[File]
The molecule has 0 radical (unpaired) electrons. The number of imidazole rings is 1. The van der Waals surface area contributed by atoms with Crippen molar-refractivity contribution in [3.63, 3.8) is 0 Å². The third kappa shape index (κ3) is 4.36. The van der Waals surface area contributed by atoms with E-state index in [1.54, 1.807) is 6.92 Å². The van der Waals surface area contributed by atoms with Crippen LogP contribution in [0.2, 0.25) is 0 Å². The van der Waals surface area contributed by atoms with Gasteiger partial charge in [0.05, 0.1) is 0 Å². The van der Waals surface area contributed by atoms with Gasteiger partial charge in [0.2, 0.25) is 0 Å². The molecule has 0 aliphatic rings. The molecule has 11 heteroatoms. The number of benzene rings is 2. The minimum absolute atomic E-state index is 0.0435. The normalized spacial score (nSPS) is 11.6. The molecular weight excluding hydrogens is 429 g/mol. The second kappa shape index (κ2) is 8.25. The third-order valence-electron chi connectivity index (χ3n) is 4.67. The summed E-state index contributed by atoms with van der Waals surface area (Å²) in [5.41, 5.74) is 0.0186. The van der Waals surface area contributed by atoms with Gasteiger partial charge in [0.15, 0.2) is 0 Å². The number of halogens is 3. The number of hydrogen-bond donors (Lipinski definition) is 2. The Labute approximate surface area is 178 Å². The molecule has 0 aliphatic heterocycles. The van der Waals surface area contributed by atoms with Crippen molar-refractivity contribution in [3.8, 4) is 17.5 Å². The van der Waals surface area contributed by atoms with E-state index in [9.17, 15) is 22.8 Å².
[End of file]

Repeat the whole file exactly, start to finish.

The molecule has 0 radical (unpaired) electrons. The number of imidazole rings is 1. The van der Waals surface area contributed by atoms with Crippen molar-refractivity contribution in [3.63, 3.8) is 0 Å². The third kappa shape index (κ3) is 4.36. The van der Waals surface area contributed by atoms with E-state index in [1.54, 1.807) is 6.92 Å². The van der Waals surface area contributed by atoms with Crippen LogP contribution in [0.2, 0.25) is 0 Å². The van der Waals surface area contributed by atoms with Gasteiger partial charge in [0.05, 0.1) is 0 Å². The van der Waals surface area contributed by atoms with Gasteiger partial charge in [0.2, 0.25) is 0 Å². The molecule has 0 aliphatic rings. The molecule has 11 heteroatoms. The number of benzene rings is 2. The minimum absolute atomic E-state index is 0.0435. The normalized spacial score (nSPS) is 11.6. The molecular weight excluding hydrogens is 429 g/mol. The second kappa shape index (κ2) is 8.25. The third-order valence-electron chi connectivity index (χ3n) is 4.67. The summed E-state index contributed by atoms with van der Waals surface area (Å²) in [5.41, 5.74) is 0.0186. The van der Waals surface area contributed by atoms with Gasteiger partial charge in [0.15, 0.2) is 0 Å². The number of halogens is 3. The number of hydrogen-bond donors (Lipinski definition) is 2. The Labute approximate surface area is 178 Å². The molecule has 0 aliphatic heterocycles. The van der Waals surface area contributed by atoms with Crippen molar-refractivity contribution in [3.8, 4) is 17.5 Å². The van der Waals surface area contributed by atoms with E-state index in [9.17, 15) is 22.8 Å².